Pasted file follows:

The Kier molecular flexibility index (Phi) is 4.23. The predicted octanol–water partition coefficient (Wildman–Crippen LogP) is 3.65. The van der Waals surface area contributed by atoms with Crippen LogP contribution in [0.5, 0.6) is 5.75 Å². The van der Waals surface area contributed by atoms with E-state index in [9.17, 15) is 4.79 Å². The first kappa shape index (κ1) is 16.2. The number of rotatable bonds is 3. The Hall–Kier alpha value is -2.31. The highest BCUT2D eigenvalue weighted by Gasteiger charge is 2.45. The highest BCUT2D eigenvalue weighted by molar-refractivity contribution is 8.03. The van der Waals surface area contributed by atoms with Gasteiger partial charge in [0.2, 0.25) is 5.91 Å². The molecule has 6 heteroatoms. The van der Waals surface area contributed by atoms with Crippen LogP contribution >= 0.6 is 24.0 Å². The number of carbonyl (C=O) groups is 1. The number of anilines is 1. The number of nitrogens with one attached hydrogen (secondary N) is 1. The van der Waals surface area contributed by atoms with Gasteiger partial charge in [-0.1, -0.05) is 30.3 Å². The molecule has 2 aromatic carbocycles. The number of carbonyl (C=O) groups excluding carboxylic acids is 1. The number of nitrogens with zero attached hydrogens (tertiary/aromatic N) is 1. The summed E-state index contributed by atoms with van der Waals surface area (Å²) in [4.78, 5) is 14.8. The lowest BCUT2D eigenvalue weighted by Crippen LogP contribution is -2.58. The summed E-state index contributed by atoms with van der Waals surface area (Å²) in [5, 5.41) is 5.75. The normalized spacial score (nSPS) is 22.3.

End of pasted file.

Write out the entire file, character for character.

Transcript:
The Kier molecular flexibility index (Phi) is 4.23. The predicted octanol–water partition coefficient (Wildman–Crippen LogP) is 3.65. The van der Waals surface area contributed by atoms with Crippen LogP contribution in [0.5, 0.6) is 5.75 Å². The van der Waals surface area contributed by atoms with E-state index in [9.17, 15) is 4.79 Å². The first kappa shape index (κ1) is 16.2. The number of rotatable bonds is 3. The Hall–Kier alpha value is -2.31. The highest BCUT2D eigenvalue weighted by Gasteiger charge is 2.45. The highest BCUT2D eigenvalue weighted by molar-refractivity contribution is 8.03. The van der Waals surface area contributed by atoms with Gasteiger partial charge in [0.2, 0.25) is 5.91 Å². The molecule has 6 heteroatoms. The van der Waals surface area contributed by atoms with Crippen LogP contribution >= 0.6 is 24.0 Å². The number of carbonyl (C=O) groups is 1. The number of anilines is 1. The number of nitrogens with one attached hydrogen (secondary N) is 1. The van der Waals surface area contributed by atoms with Gasteiger partial charge in [-0.1, -0.05) is 30.3 Å². The molecule has 2 aromatic carbocycles. The number of carbonyl (C=O) groups excluding carboxylic acids is 1. The number of nitrogens with zero attached hydrogens (tertiary/aromatic N) is 1. The summed E-state index contributed by atoms with van der Waals surface area (Å²) in [4.78, 5) is 14.8. The lowest BCUT2D eigenvalue weighted by Crippen LogP contribution is -2.58. The summed E-state index contributed by atoms with van der Waals surface area (Å²) in [5, 5.41) is 5.75. The normalized spacial score (nSPS) is 22.3.